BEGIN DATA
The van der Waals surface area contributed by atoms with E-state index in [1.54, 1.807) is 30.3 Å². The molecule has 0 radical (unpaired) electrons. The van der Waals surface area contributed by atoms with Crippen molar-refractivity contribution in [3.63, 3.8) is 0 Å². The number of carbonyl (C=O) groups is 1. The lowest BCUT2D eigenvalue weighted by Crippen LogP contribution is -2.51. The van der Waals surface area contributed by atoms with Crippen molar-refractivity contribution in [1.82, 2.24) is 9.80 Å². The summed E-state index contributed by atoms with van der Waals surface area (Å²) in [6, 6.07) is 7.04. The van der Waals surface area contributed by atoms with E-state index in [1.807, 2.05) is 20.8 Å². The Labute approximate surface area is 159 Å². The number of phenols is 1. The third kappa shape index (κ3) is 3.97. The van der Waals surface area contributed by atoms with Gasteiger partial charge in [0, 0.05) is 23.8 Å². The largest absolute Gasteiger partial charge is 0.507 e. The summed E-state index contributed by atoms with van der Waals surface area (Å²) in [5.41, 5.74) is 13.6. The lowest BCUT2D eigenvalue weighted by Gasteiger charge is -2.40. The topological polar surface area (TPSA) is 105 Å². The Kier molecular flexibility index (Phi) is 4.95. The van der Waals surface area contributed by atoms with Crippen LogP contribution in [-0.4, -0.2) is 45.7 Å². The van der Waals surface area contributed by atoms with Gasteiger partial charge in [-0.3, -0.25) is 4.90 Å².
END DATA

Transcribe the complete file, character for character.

The van der Waals surface area contributed by atoms with E-state index in [1.54, 1.807) is 30.3 Å². The molecule has 0 radical (unpaired) electrons. The van der Waals surface area contributed by atoms with Crippen molar-refractivity contribution in [3.63, 3.8) is 0 Å². The number of carbonyl (C=O) groups is 1. The lowest BCUT2D eigenvalue weighted by Crippen LogP contribution is -2.51. The van der Waals surface area contributed by atoms with Crippen molar-refractivity contribution in [1.82, 2.24) is 9.80 Å². The summed E-state index contributed by atoms with van der Waals surface area (Å²) in [6, 6.07) is 7.04. The van der Waals surface area contributed by atoms with E-state index in [1.807, 2.05) is 20.8 Å². The Labute approximate surface area is 159 Å². The number of phenols is 1. The third kappa shape index (κ3) is 3.97. The van der Waals surface area contributed by atoms with Gasteiger partial charge in [0, 0.05) is 23.8 Å². The largest absolute Gasteiger partial charge is 0.507 e. The summed E-state index contributed by atoms with van der Waals surface area (Å²) in [5.41, 5.74) is 13.6. The lowest BCUT2D eigenvalue weighted by Gasteiger charge is -2.40. The topological polar surface area (TPSA) is 105 Å². The Kier molecular flexibility index (Phi) is 4.95. The van der Waals surface area contributed by atoms with Crippen LogP contribution in [-0.4, -0.2) is 45.7 Å². The van der Waals surface area contributed by atoms with Gasteiger partial charge in [-0.3, -0.25) is 4.90 Å².